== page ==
Apple does not give you a 1099-- you are the seller, and Apple is acting only as an intermediary. That being said, Apple does not share ANY of this information with publishers. Even magazine sellers via Newsstand on an iOS device can only receive customer information if the customer opts-in to it. Apple's profit model is to sell more devices, and keeping strict privacy guarantees for customers helps sell devices. Google's profit model is to sell advertising, so people expect far less protection from Android. But legally they're both intermediaries between the buyers and the sellers.

  • by SuperKendall (25149) on Thursday February 14, 2013 @05:43PM (#42901661)

    When a support request comes in, you can ask "what email address do you use for your Google Play account" and move on from there.

    What a great way to piss off customers. Good luck with that.

    If they are asking you questions about your app pretty obviously they are users, therefore they should get help. It's called "customer service" and it pays off even if they did not pay for your app. A happy customer that didn't pay is still just as good at providing good worth of mouth for future sales.

    Tell that to Redhat or any number of open-source companies that survive on charging for support on their otherwise free product.

    That's a totally different case where obviously they live on support. Of course they are not going to help people for free.

    No app (that I know) could possibly use support as a business model. It's a bad idea because the average user needing support means, hands down, that you failed in app design to build an app people can use.

    App makers get money (currently) off ads or outright charging for the app. Either way they are better off just helping whoever asks, rather than turning people away and being miserly with advice.

    The fact that you were modded up illustrates just why it's so easy for a smart app developer to make money these days, because all you have to do is build something decent and not be an asshole to your customers. That would seem to be a high bar indeed for many technical people.

  • by N0Man74 (1620447) on Thursday February 14, 2013 @05:59PM (#42901937)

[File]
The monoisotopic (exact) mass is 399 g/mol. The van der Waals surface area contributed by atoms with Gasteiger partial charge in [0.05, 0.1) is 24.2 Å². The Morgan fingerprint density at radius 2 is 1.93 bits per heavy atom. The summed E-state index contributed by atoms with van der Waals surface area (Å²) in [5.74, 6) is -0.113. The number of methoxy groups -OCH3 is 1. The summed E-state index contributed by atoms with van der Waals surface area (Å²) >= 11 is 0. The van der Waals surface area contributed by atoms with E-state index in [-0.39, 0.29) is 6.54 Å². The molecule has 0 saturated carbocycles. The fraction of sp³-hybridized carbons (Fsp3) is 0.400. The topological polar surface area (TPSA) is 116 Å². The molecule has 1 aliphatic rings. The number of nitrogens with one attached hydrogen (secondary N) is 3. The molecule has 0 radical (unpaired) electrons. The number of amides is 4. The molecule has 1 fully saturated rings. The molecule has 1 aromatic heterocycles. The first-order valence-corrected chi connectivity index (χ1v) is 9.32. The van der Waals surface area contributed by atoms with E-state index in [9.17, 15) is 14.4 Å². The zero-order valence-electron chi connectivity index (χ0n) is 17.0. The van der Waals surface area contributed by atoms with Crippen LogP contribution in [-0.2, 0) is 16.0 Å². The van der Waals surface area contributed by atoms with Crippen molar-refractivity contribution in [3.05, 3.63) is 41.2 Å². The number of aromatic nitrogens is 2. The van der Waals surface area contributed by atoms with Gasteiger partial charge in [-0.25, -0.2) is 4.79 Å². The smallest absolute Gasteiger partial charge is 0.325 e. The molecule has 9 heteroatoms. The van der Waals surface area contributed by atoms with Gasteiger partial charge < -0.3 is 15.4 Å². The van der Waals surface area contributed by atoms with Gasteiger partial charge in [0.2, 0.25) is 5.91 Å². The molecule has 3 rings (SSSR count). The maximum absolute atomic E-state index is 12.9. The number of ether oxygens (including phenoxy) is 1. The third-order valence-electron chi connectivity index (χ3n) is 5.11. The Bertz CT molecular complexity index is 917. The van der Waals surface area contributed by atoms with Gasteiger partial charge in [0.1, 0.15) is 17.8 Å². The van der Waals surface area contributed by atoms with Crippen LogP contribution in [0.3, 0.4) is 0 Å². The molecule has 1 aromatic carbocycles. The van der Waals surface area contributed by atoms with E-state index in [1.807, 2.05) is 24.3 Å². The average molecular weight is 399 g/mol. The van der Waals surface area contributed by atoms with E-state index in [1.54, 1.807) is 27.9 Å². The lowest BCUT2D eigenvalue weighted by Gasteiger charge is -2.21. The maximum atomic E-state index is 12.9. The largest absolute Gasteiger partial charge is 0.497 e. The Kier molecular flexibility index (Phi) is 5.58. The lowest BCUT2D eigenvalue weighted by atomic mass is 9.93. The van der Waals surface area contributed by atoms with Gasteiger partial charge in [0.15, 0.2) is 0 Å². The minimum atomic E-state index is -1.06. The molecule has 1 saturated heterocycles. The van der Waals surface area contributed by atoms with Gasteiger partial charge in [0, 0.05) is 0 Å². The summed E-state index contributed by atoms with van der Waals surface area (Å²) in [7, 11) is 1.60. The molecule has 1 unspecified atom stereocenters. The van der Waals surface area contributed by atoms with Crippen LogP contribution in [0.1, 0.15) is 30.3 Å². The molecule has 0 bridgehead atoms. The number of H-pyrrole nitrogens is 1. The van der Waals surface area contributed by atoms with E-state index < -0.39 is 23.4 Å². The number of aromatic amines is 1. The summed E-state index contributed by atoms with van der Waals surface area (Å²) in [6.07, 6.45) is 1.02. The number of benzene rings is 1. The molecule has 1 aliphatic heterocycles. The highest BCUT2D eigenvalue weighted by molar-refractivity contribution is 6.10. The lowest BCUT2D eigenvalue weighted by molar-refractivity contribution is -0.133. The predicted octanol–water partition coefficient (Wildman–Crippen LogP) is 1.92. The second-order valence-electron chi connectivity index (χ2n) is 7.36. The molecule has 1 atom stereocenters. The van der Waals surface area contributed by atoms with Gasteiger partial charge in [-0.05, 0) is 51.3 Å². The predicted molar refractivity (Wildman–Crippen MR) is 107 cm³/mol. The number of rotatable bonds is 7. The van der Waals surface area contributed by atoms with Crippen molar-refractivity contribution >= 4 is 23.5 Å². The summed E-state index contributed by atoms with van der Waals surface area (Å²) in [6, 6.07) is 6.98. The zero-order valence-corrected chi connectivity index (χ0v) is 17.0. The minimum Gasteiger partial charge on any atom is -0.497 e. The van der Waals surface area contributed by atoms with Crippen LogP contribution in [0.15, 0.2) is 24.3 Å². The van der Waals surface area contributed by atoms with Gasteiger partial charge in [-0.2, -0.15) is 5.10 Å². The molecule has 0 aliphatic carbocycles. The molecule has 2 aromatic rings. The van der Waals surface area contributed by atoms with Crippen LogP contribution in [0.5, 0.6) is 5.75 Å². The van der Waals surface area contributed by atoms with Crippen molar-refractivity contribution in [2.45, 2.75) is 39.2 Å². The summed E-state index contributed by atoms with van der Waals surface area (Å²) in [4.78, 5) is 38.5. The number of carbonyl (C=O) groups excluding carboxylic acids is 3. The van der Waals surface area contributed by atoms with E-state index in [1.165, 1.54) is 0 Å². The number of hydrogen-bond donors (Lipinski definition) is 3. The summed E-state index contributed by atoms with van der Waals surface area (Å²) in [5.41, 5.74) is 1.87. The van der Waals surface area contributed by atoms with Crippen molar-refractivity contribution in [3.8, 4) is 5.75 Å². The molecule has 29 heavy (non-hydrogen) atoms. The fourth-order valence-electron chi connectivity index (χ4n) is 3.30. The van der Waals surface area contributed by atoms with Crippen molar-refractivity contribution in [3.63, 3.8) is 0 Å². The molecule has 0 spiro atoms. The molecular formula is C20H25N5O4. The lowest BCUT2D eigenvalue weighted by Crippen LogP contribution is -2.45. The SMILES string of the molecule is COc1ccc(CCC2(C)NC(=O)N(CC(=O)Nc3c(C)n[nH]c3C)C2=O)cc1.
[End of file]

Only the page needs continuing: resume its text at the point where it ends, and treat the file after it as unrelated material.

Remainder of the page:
I am not going to argue that this doesn't provide some legitimate value, for legitimate trustworthy developers. The problem is we can't assume that every developer is honest and trustworthy.

    It is painfully obvious that there are applications out there that are trying to trick users into downloading a crap app. Some apps will have the exact same name as an iOS only app, with screenshots from the original app, but with fine print that it is only a "fan app".

    I don't know what their intention is, but now that I know what their intentions is, but now that I know that develops can collect this kind of information, I wouldn't be surprised if their existed shady developers were releasing apps as honeypots to collect personal information.

    There is no reason why Google could not create some kind of API to hash users so that a developer could only e-mail users by going through Google, and that abuses of contact information could be traced to a developer for disciplinary action.

  • Re:"Flaw"? (Score:4, Interesting)

    by markana (152984) on Thursday February 14, 2013 @06:07PM (#42902057)

    How does Apple handle the local sales tax issue? If I sell an app to a customer in my state, I'm obligated to remit the correct sales *for that customer's location*. Does Apple graciously compute the correct tax for every little taxing district, and automatically add that to the app price? How do they report that to the developers, for their B&O tax returns?

    Or are Apple app developers ignoring it and waiting to get slammed by the tax authorities?

  • Re:Seems legit (Score:4, Interesting)

    by DragonWriter (970822) on Thursday February 14, 2013 @06:56PM (#42902857)

    Google collects the money. That has to include the taxes.

    Google processes the payment. They aren't the seller, and they have no responsibility to collect, or pay, sales taxes. Which is probably one of the reason Google uses that model for Google Checkout (including, but not limited to, sales from Google Play) rather than the retailer model.